Thank you to all students who shared their experiences of their modules – both negative and positive – regarding how inclusive their curriculum is.

 

Education should be a partnership between staff and students. This empowers students, as well as enhancing pedagogy. With this in mind, one way the SU is aiming to help liberate curricula is by asking students whether the module syllabus sufficiently reflects issues of diversity, equality and liberation.

 

We found that Warwick offered many positive experiences regarding liberation and inclusion. For example, students said that weekly themes covered many areas well, such as challenging ethnocentrism and Eurocentrism. Modules were found to have been created with different intersectionality issues in mind, as well as being conscious of ‘mainstream’ narratives within academia and seeking to counter these.

 

However, there is a long way to go, and much more still needs to be done. For example, modules have been found to be Eurocentric and use binary terminology, as well as being prone to the erasure of colonial atrocities and histories of particular groups (for example, LGBTUA+, the disabled, people of colour and women).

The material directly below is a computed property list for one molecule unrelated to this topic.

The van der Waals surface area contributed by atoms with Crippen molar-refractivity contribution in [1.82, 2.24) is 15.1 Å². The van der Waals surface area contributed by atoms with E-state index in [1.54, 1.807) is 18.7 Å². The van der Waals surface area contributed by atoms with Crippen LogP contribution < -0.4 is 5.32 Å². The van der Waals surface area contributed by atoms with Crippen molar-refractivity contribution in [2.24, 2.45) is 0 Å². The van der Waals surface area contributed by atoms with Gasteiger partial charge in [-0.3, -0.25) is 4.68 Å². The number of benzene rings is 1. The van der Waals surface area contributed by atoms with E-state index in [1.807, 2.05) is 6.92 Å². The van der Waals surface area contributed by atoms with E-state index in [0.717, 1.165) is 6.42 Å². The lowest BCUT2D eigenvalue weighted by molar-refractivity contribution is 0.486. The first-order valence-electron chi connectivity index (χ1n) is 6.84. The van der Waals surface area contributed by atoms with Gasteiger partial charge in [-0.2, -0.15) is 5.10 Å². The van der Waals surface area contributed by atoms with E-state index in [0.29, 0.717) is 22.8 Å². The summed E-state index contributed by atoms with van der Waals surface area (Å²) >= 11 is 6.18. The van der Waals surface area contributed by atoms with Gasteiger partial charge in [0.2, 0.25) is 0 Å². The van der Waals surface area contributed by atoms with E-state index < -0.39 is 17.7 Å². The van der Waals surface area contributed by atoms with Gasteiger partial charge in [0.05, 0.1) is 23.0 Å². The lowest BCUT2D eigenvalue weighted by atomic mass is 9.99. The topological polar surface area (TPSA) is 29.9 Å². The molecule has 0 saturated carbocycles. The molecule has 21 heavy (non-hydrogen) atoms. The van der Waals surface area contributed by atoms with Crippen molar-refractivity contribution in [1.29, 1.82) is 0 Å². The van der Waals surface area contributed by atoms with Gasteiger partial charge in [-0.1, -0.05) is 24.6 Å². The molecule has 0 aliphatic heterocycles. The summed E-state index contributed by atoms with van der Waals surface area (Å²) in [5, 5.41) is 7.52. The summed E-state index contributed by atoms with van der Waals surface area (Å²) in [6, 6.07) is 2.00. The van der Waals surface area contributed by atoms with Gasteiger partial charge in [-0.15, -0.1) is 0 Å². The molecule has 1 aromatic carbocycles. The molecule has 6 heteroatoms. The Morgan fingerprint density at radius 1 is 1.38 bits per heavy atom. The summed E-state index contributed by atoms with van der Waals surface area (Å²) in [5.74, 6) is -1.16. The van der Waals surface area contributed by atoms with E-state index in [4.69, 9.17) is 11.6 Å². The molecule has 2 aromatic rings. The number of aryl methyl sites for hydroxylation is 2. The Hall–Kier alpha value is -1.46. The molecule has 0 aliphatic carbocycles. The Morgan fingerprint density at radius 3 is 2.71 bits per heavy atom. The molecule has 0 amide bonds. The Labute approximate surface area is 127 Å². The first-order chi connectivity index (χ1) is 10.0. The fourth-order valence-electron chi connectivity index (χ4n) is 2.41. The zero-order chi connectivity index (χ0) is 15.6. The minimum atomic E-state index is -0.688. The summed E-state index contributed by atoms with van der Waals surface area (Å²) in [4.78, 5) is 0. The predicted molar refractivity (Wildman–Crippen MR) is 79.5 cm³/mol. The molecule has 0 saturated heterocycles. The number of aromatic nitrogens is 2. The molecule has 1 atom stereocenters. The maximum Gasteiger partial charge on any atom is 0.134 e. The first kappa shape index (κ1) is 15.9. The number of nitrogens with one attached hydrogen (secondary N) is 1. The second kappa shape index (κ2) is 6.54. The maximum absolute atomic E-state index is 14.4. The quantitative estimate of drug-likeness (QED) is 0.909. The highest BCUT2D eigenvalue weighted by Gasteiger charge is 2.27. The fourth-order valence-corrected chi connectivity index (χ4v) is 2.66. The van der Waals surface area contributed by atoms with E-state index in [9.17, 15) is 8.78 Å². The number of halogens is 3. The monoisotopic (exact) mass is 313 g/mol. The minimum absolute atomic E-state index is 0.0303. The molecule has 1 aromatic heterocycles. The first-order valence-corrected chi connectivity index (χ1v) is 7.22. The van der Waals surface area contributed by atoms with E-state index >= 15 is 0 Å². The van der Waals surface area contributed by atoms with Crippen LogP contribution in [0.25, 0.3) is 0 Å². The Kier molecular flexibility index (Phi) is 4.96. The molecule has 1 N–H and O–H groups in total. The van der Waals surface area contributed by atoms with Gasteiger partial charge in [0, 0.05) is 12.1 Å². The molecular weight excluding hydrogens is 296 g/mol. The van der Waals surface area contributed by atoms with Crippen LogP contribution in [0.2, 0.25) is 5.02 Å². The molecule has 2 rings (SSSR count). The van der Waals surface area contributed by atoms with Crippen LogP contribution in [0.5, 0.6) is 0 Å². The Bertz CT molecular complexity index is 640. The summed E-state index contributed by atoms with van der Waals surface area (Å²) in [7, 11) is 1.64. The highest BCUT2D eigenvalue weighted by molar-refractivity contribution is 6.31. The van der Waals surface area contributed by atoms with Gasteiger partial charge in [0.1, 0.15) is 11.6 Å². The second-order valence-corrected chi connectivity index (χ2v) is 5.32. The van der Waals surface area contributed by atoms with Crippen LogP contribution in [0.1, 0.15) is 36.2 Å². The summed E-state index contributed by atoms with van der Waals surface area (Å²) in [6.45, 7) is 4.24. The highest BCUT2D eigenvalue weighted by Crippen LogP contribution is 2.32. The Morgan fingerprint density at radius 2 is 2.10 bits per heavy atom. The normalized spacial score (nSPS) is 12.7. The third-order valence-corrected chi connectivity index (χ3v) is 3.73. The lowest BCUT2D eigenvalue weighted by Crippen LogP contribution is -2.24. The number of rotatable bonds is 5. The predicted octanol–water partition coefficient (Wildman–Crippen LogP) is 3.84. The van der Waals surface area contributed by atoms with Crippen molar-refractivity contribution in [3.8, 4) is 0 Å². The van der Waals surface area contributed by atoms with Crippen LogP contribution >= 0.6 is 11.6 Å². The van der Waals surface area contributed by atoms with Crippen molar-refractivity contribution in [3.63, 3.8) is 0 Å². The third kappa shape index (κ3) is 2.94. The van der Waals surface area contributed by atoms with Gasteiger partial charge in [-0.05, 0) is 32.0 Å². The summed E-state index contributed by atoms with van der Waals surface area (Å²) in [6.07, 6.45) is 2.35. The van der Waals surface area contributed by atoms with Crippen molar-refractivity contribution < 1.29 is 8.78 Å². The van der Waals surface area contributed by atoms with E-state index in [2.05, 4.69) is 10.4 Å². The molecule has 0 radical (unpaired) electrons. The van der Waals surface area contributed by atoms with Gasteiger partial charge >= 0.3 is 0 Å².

The suggestions for improvements were vast. Students would like the inclusion of diverse reading list of authors and subjects of study, while an acknowledgement that science is not free from bias in respect of liberation issues has also been noted. Lecture capture has also been suggested as a way to alleviate access issues, as well as diversifying the choice of different assessment.

 

The SU is working hard on these issues in a bid to make the curriculum as inclusive and accessible as possible. We are setting up an Open Lecture Series focusing on stories of oppression and resistance that are often erased from discourse, together with an accompanying discussion around how to implement a liberated curriculum within our modules. Keep an eye out for more information on this!

 

We are also campaigning on the greater use of lecture capture and tackling inaccessible course costs, as well as the general lobbying of departments to make improvements in the sphere of liberation.

 

Once again, we’d like to thank everyone who has taken part thus far. We have now reopened the survey for any students who want to send in their feedback!